Fine, we thought: "we can make the solutions open after the exercise deadline". This somehow defeats the last idea of encouraging students to discuss and solve problems together. Since the lectures then cover different material by then, the students are less motivated to work on a previous exercise. More subtly, it would make the final project much more challenging. If everything was secret, then all the students had to do for the final project was whip together some "baseline" methods using their exercise submissions, and develop a "novel" method that beats their baseline. Given the short 6 week time frame for the project, we do not expect significant novelty, but something that was not presented in the lecture. However, if all student exercise solutions were open, the novelty level would quickly rise, as the students would now have a baseline of all submitted exercise solutions.

Even if we could figure out a way to time it such that the solutions could not be copied by other submissions, there is still an effect on the following year's course. Since the previous year's solutions would all be available, the new batch of students start would need to be "different" from all previous iterations of the course. Of course, some "leaks" happen already, since students get solutions from their seniors, and there are already plenty of publicly available open source solutions out there.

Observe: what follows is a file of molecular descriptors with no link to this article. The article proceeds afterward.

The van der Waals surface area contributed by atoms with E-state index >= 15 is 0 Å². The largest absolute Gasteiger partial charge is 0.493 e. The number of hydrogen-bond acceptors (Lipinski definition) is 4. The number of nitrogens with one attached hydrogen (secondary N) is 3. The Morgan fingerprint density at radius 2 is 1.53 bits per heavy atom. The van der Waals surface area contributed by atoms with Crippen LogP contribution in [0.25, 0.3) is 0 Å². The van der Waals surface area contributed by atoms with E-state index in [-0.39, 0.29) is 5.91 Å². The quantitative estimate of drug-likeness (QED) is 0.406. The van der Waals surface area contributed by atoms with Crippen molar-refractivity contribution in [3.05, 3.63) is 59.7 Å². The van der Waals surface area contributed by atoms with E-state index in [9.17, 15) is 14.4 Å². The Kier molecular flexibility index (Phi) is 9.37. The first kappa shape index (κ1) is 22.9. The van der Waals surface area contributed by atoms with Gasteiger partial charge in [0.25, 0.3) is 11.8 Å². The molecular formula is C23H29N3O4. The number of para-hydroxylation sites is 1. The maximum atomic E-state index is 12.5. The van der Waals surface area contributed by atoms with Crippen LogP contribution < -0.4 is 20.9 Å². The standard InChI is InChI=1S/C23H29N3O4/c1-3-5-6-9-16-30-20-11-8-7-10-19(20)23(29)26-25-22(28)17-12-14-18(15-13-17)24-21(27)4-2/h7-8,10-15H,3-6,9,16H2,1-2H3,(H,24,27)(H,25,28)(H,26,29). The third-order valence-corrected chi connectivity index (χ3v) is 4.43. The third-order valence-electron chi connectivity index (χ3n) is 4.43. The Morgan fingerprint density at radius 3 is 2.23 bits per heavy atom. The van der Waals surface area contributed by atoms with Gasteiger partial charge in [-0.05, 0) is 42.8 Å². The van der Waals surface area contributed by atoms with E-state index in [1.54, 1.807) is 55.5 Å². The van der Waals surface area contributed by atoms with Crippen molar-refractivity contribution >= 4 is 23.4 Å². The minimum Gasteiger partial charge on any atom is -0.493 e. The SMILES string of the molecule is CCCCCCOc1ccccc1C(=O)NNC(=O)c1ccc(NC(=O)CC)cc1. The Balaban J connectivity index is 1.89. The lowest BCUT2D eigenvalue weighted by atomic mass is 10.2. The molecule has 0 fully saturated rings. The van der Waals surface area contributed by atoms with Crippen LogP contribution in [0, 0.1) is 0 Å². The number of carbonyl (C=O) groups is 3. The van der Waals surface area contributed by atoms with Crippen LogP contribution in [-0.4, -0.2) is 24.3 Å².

In essence, what we need are courses that are unique each year (in each university), and still have "easy" enough exercises.

I'm ashamed to admit that in the end, in the face of these challenges, we decided that we would keep all submissions secret, and did not push an open source idea for this course.

crisis response

Posted by Cheng Soon Ong on April 6, 2011

Can we deploy machine learning software to help out in a crisis? Are our software tools flexible enough such that we can quickly put together a prediction system within a few hours or days? I'd like to briefly examine what types of prediction tasks could be useful.

The most obvious questions relate to mapping:

  • Given sensor readings for several locations, how do we generalize to the others? This is a classical regression task, and there is a lot of work on this in geospatial analysis. There is crowd sourced data available on radiation levels in Japan, and tries to make it easier for people to submit readings. As far as I know, there has been no interpolation of results, probably due to the fear of making wrong predictions.

  • Where else do we need readings? This active learning type question has gained popularity in recent years in the machine learning community.

  • Where is help most needed? Image overlays was used after the hurricane in New Orleans and the floods in Pakistan to create before and after photos, which then were used for manually identifying priorities, planning logistics and working out access routes for relief operations. There are all sorts of machine learning questions here, such as ranking, path planning, etc.